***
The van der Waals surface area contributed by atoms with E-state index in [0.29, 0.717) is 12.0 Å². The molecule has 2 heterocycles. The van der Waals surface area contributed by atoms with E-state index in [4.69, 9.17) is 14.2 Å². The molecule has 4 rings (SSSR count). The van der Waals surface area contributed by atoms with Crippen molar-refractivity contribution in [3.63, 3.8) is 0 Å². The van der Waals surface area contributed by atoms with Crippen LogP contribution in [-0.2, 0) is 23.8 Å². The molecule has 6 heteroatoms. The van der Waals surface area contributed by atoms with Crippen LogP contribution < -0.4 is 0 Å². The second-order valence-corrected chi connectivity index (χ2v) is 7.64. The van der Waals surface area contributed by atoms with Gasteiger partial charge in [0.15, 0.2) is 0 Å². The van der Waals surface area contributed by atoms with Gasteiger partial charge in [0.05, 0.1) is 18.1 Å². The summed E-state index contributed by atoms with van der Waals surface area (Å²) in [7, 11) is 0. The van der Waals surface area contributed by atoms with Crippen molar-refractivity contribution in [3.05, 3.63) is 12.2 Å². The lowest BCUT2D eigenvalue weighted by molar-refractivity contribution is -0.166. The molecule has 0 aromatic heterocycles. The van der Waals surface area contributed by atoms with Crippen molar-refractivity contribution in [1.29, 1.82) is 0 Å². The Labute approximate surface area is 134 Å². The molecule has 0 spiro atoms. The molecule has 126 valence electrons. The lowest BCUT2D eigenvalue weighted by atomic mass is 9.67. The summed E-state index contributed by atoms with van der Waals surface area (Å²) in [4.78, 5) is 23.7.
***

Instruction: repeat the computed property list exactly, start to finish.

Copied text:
The van der Waals surface area contributed by atoms with E-state index in [0.29, 0.717) is 12.0 Å². The molecule has 2 heterocycles. The van der Waals surface area contributed by atoms with E-state index in [4.69, 9.17) is 14.2 Å². The molecule has 4 rings (SSSR count). The van der Waals surface area contributed by atoms with Crippen molar-refractivity contribution in [3.63, 3.8) is 0 Å². The van der Waals surface area contributed by atoms with Crippen LogP contribution in [-0.2, 0) is 23.8 Å². The molecule has 6 heteroatoms. The van der Waals surface area contributed by atoms with Crippen LogP contribution < -0.4 is 0 Å². The second-order valence-corrected chi connectivity index (χ2v) is 7.64. The van der Waals surface area contributed by atoms with Gasteiger partial charge in [0.15, 0.2) is 0 Å². The van der Waals surface area contributed by atoms with Gasteiger partial charge in [0.05, 0.1) is 18.1 Å². The summed E-state index contributed by atoms with van der Waals surface area (Å²) in [7, 11) is 0. The van der Waals surface area contributed by atoms with Crippen molar-refractivity contribution in [3.05, 3.63) is 12.2 Å². The lowest BCUT2D eigenvalue weighted by molar-refractivity contribution is -0.166. The molecule has 0 aromatic heterocycles. The van der Waals surface area contributed by atoms with Crippen molar-refractivity contribution in [1.29, 1.82) is 0 Å². The Labute approximate surface area is 134 Å². The molecule has 0 spiro atoms. The molecule has 126 valence electrons. The lowest BCUT2D eigenvalue weighted by atomic mass is 9.67. The summed E-state index contributed by atoms with van der Waals surface area (Å²) in [4.78, 5) is 23.7.